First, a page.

"That can be a real momentum changer,'' said Primeau.

In the end, it didn't matter.

Oddly enough, the Flyers seized a 2-1 lead with Brashear and Derian Hatcher in the penalty box.

The Leafs' Jeff O'Neill lost control of the puck at the Philadelphia blue-line, and Michael Handzus slid it to Richards racing down the left wing. His wrist shot from the circle to the right of Belfour caught the goalie by surprise and found the short-side top corner of the net a centimetre under the crossbar at 17:21.

It was the second NHL goal for the rookie from Kenora, Ont., who made his first appearance as a Flyer on a Hockey Night In Canada telecast.

"As a kid, I grew up watching,'' said Richards. "You'd always see Don Cherry and guys like that on TV and finally getting to play was pretty cool.''

It was the first Flyers goal two men short since Terry Carkner scored against Washington on Dec. 5, 1991.

Lindros tied it 2-2 at 1:27 of the third period. His soft wrist shot from the circle to the left of Esche hit the near goal post. Esche dove in his crease to smother the bouncing puck only to have it strike his left arm and carom into the net. It was a team-high seventh goal for Lindros.

Knuble and Brashear scored, and it was all Philadelphia the rest of the way.

"Once they got those two easy ones on us, we changed and started turning the puck over a lot,'' said Quinn.

Flyers coach Ken Hitchcock cringed at all the penalties. It's the same in most games around the league with calls on even the slightest of fouls.

"I like what's happened to the game, but I'm concerned,'' said Hitchcock. "I've been on record on this.

"I'm very concerned that the players don't take advantage of the good things that have been given to them, i.e. falling down easily, making simple plays tripping penalties, falling down when one guy's got one hand and he's trying to check you _ those things concern me.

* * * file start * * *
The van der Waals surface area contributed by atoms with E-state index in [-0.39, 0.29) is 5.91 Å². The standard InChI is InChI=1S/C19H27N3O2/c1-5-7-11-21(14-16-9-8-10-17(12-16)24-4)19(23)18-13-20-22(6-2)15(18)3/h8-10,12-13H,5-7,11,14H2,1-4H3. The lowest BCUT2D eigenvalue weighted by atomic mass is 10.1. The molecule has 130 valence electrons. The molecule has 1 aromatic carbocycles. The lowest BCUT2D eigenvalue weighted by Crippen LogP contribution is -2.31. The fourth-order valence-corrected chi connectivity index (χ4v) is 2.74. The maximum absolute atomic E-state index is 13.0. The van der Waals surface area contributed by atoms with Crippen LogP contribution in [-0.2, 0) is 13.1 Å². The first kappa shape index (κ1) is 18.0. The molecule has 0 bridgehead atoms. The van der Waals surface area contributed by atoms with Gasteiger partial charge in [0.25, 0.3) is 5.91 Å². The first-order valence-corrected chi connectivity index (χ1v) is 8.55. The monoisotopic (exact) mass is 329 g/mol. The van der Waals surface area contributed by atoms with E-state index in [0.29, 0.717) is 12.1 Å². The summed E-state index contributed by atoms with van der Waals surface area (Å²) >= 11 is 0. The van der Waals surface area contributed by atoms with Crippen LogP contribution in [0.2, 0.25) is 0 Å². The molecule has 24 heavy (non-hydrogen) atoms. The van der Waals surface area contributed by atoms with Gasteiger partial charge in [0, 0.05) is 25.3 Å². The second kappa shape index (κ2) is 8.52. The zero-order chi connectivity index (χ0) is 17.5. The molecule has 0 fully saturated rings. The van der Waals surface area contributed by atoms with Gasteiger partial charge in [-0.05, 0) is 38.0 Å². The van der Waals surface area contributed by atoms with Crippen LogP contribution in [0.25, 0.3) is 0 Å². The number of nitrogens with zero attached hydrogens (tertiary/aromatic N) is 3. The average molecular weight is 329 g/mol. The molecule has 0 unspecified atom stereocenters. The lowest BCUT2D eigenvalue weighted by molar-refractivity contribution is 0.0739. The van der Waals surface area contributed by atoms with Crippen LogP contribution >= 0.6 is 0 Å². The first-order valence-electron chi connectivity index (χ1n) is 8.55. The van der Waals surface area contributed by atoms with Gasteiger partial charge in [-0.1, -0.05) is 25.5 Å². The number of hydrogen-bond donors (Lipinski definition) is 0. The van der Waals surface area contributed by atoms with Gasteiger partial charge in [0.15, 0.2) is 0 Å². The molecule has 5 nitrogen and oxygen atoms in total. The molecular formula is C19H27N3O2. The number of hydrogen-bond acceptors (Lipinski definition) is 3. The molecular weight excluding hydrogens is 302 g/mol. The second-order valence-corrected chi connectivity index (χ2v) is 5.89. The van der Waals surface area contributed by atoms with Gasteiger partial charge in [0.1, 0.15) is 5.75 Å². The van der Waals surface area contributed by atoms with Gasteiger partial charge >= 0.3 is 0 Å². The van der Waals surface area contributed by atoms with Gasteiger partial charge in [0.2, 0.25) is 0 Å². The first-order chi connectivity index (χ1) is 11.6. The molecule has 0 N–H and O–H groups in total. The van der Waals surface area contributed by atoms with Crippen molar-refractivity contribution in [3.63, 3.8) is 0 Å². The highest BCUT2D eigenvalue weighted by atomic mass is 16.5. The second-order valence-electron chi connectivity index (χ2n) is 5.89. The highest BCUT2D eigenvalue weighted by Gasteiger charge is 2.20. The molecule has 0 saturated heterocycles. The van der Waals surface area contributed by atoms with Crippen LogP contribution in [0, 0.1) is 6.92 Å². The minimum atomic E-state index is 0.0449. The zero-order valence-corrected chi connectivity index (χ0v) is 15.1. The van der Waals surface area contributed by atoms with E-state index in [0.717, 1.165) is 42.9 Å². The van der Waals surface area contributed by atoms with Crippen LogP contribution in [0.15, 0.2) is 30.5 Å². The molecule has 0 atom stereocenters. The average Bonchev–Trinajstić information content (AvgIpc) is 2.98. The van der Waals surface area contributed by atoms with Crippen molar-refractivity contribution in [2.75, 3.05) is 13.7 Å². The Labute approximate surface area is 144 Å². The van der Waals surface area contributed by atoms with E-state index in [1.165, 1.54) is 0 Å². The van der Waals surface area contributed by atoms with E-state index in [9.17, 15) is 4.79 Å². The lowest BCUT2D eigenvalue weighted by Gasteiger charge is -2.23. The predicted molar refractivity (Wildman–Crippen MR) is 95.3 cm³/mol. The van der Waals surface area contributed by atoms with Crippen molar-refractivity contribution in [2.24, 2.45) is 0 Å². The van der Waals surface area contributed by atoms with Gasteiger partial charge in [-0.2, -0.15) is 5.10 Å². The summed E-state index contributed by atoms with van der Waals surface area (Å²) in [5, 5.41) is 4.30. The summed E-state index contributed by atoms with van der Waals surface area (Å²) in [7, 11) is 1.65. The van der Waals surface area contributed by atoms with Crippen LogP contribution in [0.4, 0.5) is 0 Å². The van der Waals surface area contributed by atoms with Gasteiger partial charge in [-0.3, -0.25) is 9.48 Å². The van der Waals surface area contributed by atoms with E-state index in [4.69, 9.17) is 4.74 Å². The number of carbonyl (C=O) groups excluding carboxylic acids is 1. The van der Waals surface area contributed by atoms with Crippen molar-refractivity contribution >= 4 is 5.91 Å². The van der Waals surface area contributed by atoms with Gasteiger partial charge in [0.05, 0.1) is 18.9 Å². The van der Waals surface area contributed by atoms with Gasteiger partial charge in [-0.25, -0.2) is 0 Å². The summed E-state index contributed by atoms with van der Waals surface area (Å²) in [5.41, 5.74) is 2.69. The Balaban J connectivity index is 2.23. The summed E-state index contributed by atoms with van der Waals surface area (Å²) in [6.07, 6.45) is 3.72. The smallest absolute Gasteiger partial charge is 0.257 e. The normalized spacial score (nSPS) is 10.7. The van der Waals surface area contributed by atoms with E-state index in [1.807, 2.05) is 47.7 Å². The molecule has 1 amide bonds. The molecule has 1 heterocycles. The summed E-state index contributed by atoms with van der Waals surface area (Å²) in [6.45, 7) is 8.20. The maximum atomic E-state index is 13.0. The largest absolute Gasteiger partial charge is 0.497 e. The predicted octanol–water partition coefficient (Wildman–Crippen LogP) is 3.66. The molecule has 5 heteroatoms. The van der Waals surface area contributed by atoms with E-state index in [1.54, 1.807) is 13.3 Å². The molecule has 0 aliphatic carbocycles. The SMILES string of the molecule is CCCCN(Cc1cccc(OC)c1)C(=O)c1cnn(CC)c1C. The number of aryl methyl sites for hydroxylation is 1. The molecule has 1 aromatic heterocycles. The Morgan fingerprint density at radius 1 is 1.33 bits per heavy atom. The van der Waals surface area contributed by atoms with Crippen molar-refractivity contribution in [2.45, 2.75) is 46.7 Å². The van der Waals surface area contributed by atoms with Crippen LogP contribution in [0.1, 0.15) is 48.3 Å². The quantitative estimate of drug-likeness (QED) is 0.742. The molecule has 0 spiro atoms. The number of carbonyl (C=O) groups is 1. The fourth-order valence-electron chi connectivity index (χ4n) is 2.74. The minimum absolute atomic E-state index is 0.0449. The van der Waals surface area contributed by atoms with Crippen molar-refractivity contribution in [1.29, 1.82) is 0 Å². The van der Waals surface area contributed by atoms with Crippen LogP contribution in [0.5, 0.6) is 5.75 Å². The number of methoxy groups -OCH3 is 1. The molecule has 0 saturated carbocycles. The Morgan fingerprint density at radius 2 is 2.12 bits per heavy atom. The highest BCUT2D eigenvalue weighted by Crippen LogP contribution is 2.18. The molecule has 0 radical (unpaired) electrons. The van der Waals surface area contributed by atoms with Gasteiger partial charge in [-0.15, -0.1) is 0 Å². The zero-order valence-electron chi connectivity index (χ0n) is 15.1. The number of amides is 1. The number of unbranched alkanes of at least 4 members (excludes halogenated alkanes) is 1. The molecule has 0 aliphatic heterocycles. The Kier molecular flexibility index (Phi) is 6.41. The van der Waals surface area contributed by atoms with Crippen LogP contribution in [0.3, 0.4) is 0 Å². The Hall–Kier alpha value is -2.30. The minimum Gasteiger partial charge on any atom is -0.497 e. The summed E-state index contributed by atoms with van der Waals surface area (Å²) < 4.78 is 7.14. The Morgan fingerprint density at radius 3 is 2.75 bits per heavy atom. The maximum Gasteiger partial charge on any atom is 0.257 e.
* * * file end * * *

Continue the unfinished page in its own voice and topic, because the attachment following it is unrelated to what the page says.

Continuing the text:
"If they keep happening, they end up eroding the integrity of the game. I'm very concerned about that. I see it every time I turn on the TV. Guys are falling down all over the place. That's the one part that scares me.''

Notes: Bryan McCabe had two assists and improved his points total to a Leafs-best 13 (2-11) ... Toronto's next game is at home Monday against Boston (Rogers Sportsnet, 7:30 p.m. ET) ... Lindros wore No. 8 in his youth to honour friend and mentor the late John McCauley, who wore the number when he was an NHL referee. It was unavailable when Lindros started major junior in 1989 in Oshawa, Ont., so he doubled up and has worn 88 since ... C Nik Antropov (groin) sat out for the second game in a row, while RW Nathan Perrott got into his first game ... RW Mariusz Czerkawski, who has yet to score a goal, was a healthy scratch a third time ... Leafs games coached: Punch Imlach 760, Hap Day 546, Pat Quinn 500, Dick Irvin 427, Red Kelly 318.

Photo by Graig Gabel Photography